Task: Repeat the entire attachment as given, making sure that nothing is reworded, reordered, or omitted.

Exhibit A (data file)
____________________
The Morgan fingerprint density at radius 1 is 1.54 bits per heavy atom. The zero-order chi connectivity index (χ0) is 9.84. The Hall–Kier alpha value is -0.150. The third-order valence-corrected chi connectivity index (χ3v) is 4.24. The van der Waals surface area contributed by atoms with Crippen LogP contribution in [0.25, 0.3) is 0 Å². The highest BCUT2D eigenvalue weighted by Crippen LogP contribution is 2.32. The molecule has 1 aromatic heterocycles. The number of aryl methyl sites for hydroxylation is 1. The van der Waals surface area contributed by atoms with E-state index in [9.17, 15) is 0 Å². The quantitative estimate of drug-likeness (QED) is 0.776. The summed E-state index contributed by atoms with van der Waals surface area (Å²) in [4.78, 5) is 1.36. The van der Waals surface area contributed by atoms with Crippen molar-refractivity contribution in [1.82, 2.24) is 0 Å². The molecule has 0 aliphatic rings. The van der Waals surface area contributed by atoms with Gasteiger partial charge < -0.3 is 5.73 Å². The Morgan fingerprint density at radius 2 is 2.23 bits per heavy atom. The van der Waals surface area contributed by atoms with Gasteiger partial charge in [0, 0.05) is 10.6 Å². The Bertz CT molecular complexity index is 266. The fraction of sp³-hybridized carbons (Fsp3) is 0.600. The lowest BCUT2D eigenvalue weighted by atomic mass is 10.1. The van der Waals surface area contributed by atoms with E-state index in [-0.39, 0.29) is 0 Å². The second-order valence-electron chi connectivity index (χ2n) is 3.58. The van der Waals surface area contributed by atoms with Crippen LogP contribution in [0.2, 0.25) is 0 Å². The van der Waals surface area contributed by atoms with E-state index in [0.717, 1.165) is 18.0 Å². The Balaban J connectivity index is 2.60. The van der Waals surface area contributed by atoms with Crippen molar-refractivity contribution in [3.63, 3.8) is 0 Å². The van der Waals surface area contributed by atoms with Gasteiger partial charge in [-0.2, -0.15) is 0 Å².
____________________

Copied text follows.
The Morgan fingerprint density at radius 1 is 1.54 bits per heavy atom. The zero-order chi connectivity index (χ0) is 9.84. The Hall–Kier alpha value is -0.150. The third-order valence-corrected chi connectivity index (χ3v) is 4.24. The van der Waals surface area contributed by atoms with Crippen LogP contribution in [0.25, 0.3) is 0 Å². The highest BCUT2D eigenvalue weighted by Crippen LogP contribution is 2.32. The molecule has 1 aromatic heterocycles. The number of aryl methyl sites for hydroxylation is 1. The van der Waals surface area contributed by atoms with E-state index in [9.17, 15) is 0 Å². The quantitative estimate of drug-likeness (QED) is 0.776. The summed E-state index contributed by atoms with van der Waals surface area (Å²) in [4.78, 5) is 1.36. The van der Waals surface area contributed by atoms with Crippen molar-refractivity contribution in [1.82, 2.24) is 0 Å². The molecule has 0 aliphatic rings. The van der Waals surface area contributed by atoms with Gasteiger partial charge < -0.3 is 5.73 Å². The Morgan fingerprint density at radius 2 is 2.23 bits per heavy atom. The van der Waals surface area contributed by atoms with Gasteiger partial charge in [0, 0.05) is 10.6 Å². The Bertz CT molecular complexity index is 266. The fraction of sp³-hybridized carbons (Fsp3) is 0.600. The lowest BCUT2D eigenvalue weighted by atomic mass is 10.1. The van der Waals surface area contributed by atoms with E-state index in [-0.39, 0.29) is 0 Å². The second-order valence-electron chi connectivity index (χ2n) is 3.58. The van der Waals surface area contributed by atoms with Crippen LogP contribution in [0.2, 0.25) is 0 Å². The van der Waals surface area contributed by atoms with E-state index in [0.717, 1.165) is 18.0 Å². The Balaban J connectivity index is 2.60. The van der Waals surface area contributed by atoms with Crippen molar-refractivity contribution in [3.63, 3.8) is 0 Å². The van der Waals surface area contributed by atoms with Gasteiger partial charge in [-0.2, -0.15) is 0 Å².